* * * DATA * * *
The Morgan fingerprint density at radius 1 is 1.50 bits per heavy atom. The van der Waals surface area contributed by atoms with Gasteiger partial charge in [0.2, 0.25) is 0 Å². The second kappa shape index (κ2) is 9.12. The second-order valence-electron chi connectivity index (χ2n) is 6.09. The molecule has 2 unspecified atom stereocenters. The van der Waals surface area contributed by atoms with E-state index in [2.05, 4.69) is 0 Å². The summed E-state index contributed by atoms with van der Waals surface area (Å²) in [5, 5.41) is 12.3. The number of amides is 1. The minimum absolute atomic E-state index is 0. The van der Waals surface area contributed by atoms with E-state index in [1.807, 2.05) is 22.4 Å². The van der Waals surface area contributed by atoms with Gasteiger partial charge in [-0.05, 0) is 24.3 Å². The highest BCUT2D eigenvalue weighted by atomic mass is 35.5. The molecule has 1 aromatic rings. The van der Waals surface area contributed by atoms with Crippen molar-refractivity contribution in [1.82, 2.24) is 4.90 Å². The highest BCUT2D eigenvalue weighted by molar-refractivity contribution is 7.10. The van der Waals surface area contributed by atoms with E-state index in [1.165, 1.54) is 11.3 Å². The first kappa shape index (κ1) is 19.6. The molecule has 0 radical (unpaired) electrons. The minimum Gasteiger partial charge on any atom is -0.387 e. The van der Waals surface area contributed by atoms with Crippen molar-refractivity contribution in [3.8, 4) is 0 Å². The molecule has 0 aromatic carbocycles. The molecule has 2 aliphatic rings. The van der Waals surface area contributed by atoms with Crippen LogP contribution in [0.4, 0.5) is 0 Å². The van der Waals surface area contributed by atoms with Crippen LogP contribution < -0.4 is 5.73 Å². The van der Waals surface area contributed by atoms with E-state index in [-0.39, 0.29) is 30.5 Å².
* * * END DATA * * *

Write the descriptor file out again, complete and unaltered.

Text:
The Morgan fingerprint density at radius 1 is 1.50 bits per heavy atom. The van der Waals surface area contributed by atoms with Gasteiger partial charge in [0.2, 0.25) is 0 Å². The second kappa shape index (κ2) is 9.12. The second-order valence-electron chi connectivity index (χ2n) is 6.09. The molecule has 2 unspecified atom stereocenters. The van der Waals surface area contributed by atoms with E-state index in [2.05, 4.69) is 0 Å². The summed E-state index contributed by atoms with van der Waals surface area (Å²) in [5, 5.41) is 12.3. The number of amides is 1. The minimum absolute atomic E-state index is 0. The van der Waals surface area contributed by atoms with E-state index in [1.807, 2.05) is 22.4 Å². The van der Waals surface area contributed by atoms with Gasteiger partial charge in [-0.05, 0) is 24.3 Å². The highest BCUT2D eigenvalue weighted by atomic mass is 35.5. The molecule has 1 aromatic rings. The van der Waals surface area contributed by atoms with Crippen molar-refractivity contribution in [1.82, 2.24) is 4.90 Å². The highest BCUT2D eigenvalue weighted by molar-refractivity contribution is 7.10. The van der Waals surface area contributed by atoms with E-state index in [1.165, 1.54) is 11.3 Å². The first kappa shape index (κ1) is 19.6. The molecule has 0 radical (unpaired) electrons. The minimum Gasteiger partial charge on any atom is -0.387 e. The van der Waals surface area contributed by atoms with Crippen molar-refractivity contribution in [3.8, 4) is 0 Å². The molecule has 0 aromatic carbocycles. The molecule has 2 aliphatic rings. The van der Waals surface area contributed by atoms with Crippen LogP contribution in [0.4, 0.5) is 0 Å². The van der Waals surface area contributed by atoms with Crippen LogP contribution < -0.4 is 5.73 Å². The van der Waals surface area contributed by atoms with E-state index in [-0.39, 0.29) is 30.5 Å².